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Wellington Daily News - Wellington, KS
Columnist and author Melissa Crawley writes about what's hot on TV.
A ‘Twisted’ murder mystery on ABC Family.
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About this blog
Melissa Crawley has a PhD in media studies from Macquarie University in Sydney, Australia. Her book: Mr. Sorkin Goes to Washington: Shaping the President on Television's \x34The West Wing\x34 was published in 2006. She has also published work online ...
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TV Reviews
Melissa Crawley has a PhD in media studies from Macquarie University in Sydney, Australia. Her book: Mr. Sorkin Goes to Washington: Shaping the President on Television's \x34The West Wing\x34 was published in 2006. She has also published work online at PopMatters and Flow as well as chapters in the edited collections: The American President in Popular Culture and The Great American Makeover. Her weekly syndicated television column, Stay Tuned, is part of GateHouse News Service. Follow her on Twitter @melissacrawley
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By smal3082
July 29, 2013 12:01 a.m.



ABC Family has cornered the market on shows featuring alternative versions of domestic life. There’s “The Fosters,” a series about multi-ethnic kids, both biological and from foster care, being raised by lesbians. “Baby Daddy” is a comedy about a young, single father. “Bunheads” (now cancelled) explores what happens to the familial ties between a mother-in-law and her daughter-in-law after the son/husband dies while “Switched at Birth” takes a look at two families who are forced to deal with the fact that they have been raising each other’s daughters thanks to a mix-up at the hospital. No matter how you define “family” programming, these are edgy choices. It’s not a surprise then that the latest addition to the ABC family schedule is “Twisted,” a drama about a boy who returns to his hometown after spending five years in juvenile detention. His crime? He killed his Aunt.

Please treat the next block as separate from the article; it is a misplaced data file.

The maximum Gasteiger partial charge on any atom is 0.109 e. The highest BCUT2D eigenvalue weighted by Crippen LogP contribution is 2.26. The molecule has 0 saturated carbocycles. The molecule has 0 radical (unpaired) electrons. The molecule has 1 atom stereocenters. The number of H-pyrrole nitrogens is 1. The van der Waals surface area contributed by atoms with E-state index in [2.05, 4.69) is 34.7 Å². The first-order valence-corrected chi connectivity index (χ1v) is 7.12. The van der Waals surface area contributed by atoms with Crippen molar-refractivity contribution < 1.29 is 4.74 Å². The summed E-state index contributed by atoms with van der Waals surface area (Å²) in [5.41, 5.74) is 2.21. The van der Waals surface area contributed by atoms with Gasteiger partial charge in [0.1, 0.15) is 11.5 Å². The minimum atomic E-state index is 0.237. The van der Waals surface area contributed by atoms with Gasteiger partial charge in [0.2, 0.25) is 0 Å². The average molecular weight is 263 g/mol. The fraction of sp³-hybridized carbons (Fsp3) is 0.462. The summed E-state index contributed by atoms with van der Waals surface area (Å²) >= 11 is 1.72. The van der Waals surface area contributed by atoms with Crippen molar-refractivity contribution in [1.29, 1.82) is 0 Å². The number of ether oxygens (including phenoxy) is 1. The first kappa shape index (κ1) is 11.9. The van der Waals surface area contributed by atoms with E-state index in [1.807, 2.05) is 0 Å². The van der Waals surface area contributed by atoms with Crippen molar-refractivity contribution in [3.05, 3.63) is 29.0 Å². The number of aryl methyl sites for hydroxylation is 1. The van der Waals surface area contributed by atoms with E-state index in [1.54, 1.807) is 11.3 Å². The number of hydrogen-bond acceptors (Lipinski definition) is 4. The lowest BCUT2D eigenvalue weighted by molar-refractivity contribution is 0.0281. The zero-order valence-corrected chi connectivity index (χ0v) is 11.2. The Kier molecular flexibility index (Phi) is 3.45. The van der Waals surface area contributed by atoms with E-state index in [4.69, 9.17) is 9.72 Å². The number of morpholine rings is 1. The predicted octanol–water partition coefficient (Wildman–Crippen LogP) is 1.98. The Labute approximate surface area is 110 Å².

We meet Danny Desai (Avan Jogia) as an eleven-year old. His best friends Lacey Porter (Kylie Bunbury) and Jo Masterson (Maddie Hasson) are playing on a swing set when Danny emerges from a house carrying a red jump rope. He cryptically tells them he “had to do it.” Fast forward five years and Danny, whose admission is taken as a confession that he killed his Aunt Tara, returns to his hometown and enrolls in high school where he catches up with the now 16 year-old Lacey and Jo. Lacy is popular and Jo quietly gets by on the fringes of teenage society.

It wouldn’t be much of a show if Lacey and Jo refused to speak to Danny so their animosity toward him is quickly resolved. Then Lacey’s friend is killed and Danny, being the town’s resident murderer, is the prime suspect. Jo decides to play amateur sleuth to clear his name while Lacey isn’t quite as committed. This subplot is not as interesting as the mystery of why Danny killed Aunt Tara, who, if her expression in the family portrait is anything to go by, doesn’t look like she’s a candidate for Aunt of the Year.

Why did Danny do it? The answer, of course, is the mystery that drives the show and the writers do a good job of slowly teasing clues. The teenage dialogue is sharp with sarcasm and dark humor and Jogia especially, commands his scenes. Denise Richards, as Danny’s mother, adds a certain amount of soap opera melodrama that often makes it feel like she’s on a different show. But it also prevents the plot from taking itself too seriously.

I know what you’re thinking: Why would a mother insist her son return to the scene of the crime? Turns out, murderer’s homes aren’t in high demand. Richards, in her best attempt at not being wooden, explains that they couldn’t sell the house. It’s a believable excuse that allows the story to move forward.

The main reason to watch however, is Jogia who plays Danny with a combination of charm and dark mystery. He’s convincingly normal. Or is he? Thanks mainly to his performance, the series has just enough of a “twisted” storyline to make you want to find out why Aunt Tara met her end.

“Twisted” is on Tuesdays at 9 p.m. EDT on ABC Family.

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